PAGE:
For Residents

Career Choices: Addiction psychiatry

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Dr. Ahmed: What was your fellowship experience like, and what should one consider when choosing a program?

Dr. Stanciu: I completed my fellowship training through Dartmouth’s Geisel School of Medicine, and the experience was tremendously valuable. In evaluating programs, one of the starting points is whether you have interest in a formal research track, because several programs include an optional year for that. Most programs tend to provide exposure to the Veterans Affairs system. The 1 year should provide you with broad exposure to all possible settings, all addictive disorders and patient populations, and all treatment modalities, in addition to rigorous didactic sessions. The ideal program should include rotations through methadone treatment centers, intensive outpatient programs, pain and interdisciplinary clinics, detoxification units, and centers for treatment of adolescent and young adults, as well as general medical settings and infectious disease clinics. There should also be close collaboration with psychologists who can provide training in evidence-based therapeutic modalities. During this year, it is vital to expand your knowledge of the ethical and legal regulations of treatment programs, state and federal requirements, insurance complexities, and requirements for privacy and protection of health information. The size of these programs can vary significantly, which may limit the one-on-one time devoted to your training, which is something I personally valued. My faculty was very supportive of academic endeavors, providing guidance, funding, and encouragement for attending and presenting at conferences, publishing papers, and other academic pursuits. Additionally, faculty should be current with emerging literature and willing to develop or implement new protocols and evaluate new pharmacologic therapies.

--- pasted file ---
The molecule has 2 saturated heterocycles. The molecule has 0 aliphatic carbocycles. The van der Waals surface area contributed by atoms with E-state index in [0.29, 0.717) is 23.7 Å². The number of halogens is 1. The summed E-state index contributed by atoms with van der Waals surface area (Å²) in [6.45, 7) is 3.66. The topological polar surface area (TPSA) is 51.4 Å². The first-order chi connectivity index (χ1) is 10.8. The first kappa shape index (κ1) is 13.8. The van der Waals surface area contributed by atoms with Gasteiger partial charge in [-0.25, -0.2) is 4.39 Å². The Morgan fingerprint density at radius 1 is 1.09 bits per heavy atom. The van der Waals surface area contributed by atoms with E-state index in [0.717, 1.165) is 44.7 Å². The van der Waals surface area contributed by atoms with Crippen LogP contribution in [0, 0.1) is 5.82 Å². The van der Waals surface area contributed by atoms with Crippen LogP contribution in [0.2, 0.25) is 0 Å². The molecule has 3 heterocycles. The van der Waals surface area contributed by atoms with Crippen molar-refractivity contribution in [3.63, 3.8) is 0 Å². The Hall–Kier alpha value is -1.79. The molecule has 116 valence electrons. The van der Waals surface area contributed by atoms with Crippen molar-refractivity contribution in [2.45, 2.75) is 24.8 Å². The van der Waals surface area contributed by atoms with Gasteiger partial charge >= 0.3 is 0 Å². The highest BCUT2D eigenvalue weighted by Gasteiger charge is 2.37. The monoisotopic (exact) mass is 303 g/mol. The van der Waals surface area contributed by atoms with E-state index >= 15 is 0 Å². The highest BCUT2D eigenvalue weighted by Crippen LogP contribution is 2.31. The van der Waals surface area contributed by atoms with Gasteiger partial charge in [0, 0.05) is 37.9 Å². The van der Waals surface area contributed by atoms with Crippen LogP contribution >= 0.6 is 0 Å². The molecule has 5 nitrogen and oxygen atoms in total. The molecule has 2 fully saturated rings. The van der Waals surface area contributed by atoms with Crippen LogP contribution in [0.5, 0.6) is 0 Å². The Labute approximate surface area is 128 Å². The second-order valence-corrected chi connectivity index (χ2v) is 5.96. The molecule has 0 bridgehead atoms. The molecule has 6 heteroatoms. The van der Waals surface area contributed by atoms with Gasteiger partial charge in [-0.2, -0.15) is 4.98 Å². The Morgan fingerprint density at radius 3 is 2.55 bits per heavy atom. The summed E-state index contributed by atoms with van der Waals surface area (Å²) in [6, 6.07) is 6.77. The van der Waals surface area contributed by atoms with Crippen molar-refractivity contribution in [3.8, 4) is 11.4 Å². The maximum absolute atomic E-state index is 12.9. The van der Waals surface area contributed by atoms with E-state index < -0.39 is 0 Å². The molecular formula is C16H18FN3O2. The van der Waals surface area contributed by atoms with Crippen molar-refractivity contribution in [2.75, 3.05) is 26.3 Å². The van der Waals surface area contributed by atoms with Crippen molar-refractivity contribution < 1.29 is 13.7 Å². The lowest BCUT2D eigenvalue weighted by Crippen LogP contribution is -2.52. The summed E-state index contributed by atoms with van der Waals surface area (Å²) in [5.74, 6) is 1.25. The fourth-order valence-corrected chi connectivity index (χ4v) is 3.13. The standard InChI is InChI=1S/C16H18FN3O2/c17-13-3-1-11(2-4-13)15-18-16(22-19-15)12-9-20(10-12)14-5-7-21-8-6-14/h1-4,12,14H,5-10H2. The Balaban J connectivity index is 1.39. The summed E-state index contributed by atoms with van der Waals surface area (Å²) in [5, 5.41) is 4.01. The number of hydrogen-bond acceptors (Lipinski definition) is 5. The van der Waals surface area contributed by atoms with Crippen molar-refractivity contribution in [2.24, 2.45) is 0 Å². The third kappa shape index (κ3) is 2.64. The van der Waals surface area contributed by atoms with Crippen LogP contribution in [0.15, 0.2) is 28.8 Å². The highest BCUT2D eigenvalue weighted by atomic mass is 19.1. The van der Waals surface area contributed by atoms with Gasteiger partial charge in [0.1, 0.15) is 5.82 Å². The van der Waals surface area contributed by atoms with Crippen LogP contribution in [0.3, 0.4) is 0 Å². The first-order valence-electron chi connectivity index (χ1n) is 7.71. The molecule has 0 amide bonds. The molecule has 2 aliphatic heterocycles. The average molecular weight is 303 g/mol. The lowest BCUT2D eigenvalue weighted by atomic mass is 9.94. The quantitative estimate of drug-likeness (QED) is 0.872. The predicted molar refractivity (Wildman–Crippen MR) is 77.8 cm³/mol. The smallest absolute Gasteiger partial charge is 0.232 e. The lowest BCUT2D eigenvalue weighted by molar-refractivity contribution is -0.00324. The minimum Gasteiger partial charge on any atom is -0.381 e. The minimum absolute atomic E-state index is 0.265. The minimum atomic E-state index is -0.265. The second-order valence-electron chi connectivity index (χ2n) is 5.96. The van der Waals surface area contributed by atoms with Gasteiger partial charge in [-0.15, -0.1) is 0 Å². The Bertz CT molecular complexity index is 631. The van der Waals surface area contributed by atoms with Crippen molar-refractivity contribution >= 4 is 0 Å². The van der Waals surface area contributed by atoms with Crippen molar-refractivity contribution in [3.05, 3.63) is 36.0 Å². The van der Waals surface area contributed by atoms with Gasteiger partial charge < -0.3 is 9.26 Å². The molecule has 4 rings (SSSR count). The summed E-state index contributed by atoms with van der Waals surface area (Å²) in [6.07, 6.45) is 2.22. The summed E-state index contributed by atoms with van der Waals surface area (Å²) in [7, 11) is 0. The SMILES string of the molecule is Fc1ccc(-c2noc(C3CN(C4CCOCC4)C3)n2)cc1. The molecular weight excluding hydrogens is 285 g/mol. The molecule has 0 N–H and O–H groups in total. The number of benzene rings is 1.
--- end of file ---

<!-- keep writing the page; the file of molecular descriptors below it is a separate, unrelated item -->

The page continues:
Dr. Ahmed: What are some of the career options and work settings for addiction psychiatrists?

Dr. Stanciu: Addiction psychiatrists work in numerous settings and various capacities. They can provide subspecialty care directly by seeing patients in outpatient clinics or inpatient addiction treatment centers for detoxification or rehabilitation, or they can work with dual-diagnosis populations in inpatient units. The expansion of telemedicine also holds promise for a role through virtual services. Indirectly, they can serve as a resource for expertise in the field through consultations in medical and psychiatric settings, or through policy making by working with the legislature and public health departments. Additionally, they can help create and integrate new knowledge into practice and educate future generations of physicians and the public.

Dr. Ahmed: What are some of the prevalent disorders and reasons for consultation that you encounter in your daily practice?

Continue to: Dr. Stanciu's response...

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